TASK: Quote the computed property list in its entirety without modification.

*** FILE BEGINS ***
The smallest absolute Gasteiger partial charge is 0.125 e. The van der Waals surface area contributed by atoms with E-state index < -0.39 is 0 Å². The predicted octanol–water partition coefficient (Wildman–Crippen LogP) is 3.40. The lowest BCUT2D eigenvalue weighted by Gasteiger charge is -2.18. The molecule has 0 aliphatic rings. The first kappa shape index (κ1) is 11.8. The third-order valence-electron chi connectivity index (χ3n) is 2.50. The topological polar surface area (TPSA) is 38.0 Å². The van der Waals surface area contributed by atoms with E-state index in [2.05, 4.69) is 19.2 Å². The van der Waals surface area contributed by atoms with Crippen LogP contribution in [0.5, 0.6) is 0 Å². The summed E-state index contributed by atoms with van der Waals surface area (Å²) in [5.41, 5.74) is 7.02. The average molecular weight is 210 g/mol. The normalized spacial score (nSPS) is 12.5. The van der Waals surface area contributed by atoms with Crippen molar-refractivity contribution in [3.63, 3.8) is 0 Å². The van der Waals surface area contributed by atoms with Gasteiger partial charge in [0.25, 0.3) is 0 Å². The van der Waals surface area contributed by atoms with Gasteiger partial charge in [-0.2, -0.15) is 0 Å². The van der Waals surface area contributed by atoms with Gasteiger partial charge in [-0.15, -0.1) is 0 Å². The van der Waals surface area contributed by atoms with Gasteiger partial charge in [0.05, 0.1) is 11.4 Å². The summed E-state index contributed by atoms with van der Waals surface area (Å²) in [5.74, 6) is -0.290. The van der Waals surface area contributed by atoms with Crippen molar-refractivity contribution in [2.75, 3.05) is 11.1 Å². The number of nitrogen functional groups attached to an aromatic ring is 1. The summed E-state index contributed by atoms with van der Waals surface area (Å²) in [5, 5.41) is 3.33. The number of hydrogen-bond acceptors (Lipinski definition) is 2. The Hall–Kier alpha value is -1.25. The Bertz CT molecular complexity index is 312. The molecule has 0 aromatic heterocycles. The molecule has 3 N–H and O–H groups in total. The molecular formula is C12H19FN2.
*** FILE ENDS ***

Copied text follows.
The smallest absolute Gasteiger partial charge is 0.125 e. The van der Waals surface area contributed by atoms with E-state index < -0.39 is 0 Å². The predicted octanol–water partition coefficient (Wildman–Crippen LogP) is 3.40. The lowest BCUT2D eigenvalue weighted by Gasteiger charge is -2.18. The molecule has 0 aliphatic rings. The first kappa shape index (κ1) is 11.8. The third-order valence-electron chi connectivity index (χ3n) is 2.50. The topological polar surface area (TPSA) is 38.0 Å². The van der Waals surface area contributed by atoms with E-state index in [2.05, 4.69) is 19.2 Å². The van der Waals surface area contributed by atoms with Crippen LogP contribution in [0.5, 0.6) is 0 Å². The summed E-state index contributed by atoms with van der Waals surface area (Å²) in [5.41, 5.74) is 7.02. The average molecular weight is 210 g/mol. The normalized spacial score (nSPS) is 12.5. The van der Waals surface area contributed by atoms with Crippen molar-refractivity contribution in [3.63, 3.8) is 0 Å². The van der Waals surface area contributed by atoms with Gasteiger partial charge in [0.25, 0.3) is 0 Å². The van der Waals surface area contributed by atoms with Gasteiger partial charge in [-0.2, -0.15) is 0 Å². The van der Waals surface area contributed by atoms with Gasteiger partial charge in [-0.15, -0.1) is 0 Å². The van der Waals surface area contributed by atoms with Gasteiger partial charge in [0.05, 0.1) is 11.4 Å². The summed E-state index contributed by atoms with van der Waals surface area (Å²) in [5.74, 6) is -0.290. The van der Waals surface area contributed by atoms with Crippen molar-refractivity contribution in [2.75, 3.05) is 11.1 Å². The number of nitrogen functional groups attached to an aromatic ring is 1. The summed E-state index contributed by atoms with van der Waals surface area (Å²) in [5, 5.41) is 3.33. The number of hydrogen-bond acceptors (Lipinski definition) is 2. The Hall–Kier alpha value is -1.25. The Bertz CT molecular complexity index is 312. The molecule has 0 aromatic heterocycles. The molecule has 3 N–H and O–H groups in total. The molecular formula is C12H19FN2.